- Chuck Gray
Online privacy has been in the news a lot lately. In response to this renewed concern, I’m hearing two main solutions emerge in the chatter among the digerati, one good, one less so. Let’s start with the latter: Web traffic “noise generators.” Noise generators are plug-ins that rapidly open and close browser tabs to random sites. The idea is to hide your genuine Web activity in a haze of random, meaningless traffic. Don’t bother. Obfuscation methods like these will hinder data miners not one bit.
The other idea is to use a VPN or Virtual Private Network. When you connect to sites through a VPN, information about you and the site you’re visiting is funneled through an encrypted network that your ISP (Internet service provider) cannot detect. VPNs are especially handy for public wifi when you want to make sure that no one else on the network can spy on what you’re doing.
VPNs do have a few weaknesses. The first and most obvious is that while you’re hiding your online activity from your ISP, you’re not hiding it from your VPN. Most VPNs vow to not log what you’re doing online at all, and it would be a huge blow to their business if it were to come out they were doing otherwise. Still, that’s still a big leap of faith to take.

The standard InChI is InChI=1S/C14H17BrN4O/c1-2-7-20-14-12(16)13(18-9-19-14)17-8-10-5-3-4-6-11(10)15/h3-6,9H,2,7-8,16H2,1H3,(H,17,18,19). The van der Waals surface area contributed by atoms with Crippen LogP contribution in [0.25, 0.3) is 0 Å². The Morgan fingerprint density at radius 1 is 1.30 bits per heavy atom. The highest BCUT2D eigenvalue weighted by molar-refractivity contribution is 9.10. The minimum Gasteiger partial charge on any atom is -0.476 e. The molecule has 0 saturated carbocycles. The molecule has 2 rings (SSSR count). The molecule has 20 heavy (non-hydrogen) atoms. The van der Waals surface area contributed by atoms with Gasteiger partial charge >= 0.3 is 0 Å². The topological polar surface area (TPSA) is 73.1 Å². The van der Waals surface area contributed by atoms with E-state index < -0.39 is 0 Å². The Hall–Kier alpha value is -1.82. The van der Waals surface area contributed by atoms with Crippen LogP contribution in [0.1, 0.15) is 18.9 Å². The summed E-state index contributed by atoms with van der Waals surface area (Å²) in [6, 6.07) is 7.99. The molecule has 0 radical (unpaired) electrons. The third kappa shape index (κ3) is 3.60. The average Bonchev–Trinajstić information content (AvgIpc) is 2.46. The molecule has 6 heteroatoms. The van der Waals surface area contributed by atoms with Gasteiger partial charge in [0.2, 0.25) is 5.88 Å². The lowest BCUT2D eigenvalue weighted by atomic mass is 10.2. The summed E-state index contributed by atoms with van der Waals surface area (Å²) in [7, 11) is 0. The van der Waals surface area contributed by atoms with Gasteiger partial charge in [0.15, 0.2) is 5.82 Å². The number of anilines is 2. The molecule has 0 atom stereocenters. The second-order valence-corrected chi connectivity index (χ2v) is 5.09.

Additionally, poorly configured VPNs have the potential to continue to connect to your ISP’s domain name server, making where you’re going online completely visible to them. Should you choose to subscribe to a VPN (never trust a “free” VPN), you’ll want to test it to make sure this isn’t happening. The easiest way to do that is to visit http://dnsleak.com/ and click the green START button in the middle of the screen while you're connected to your VPN.
Finally, commercial VPNs, generally speaking, only work on computers, tablets, and smartphones. The activity generated by other Internet-connected devices such as gaming consoles, streaming video boxes, home voice assistants, or smart appliances is still completely visible to your ISP. Some home routers can be configured to funnel all your Internet traffic through a VPN without the need for a special program or app, but that’s a fair bit more advanced than the average digital denizen is capable of.
All of that said, VPNs are still quite useful as long as you don’t think of them as the solution to all your privacy concerns. I can’t recommend any myself, but both Lifehacker and PC Magazine have their favorites.
For more information about and solutions to the myriad privacy issues we face, please visit the Electronic Frontier Foundation at https://www.eff.org/issues/privacy.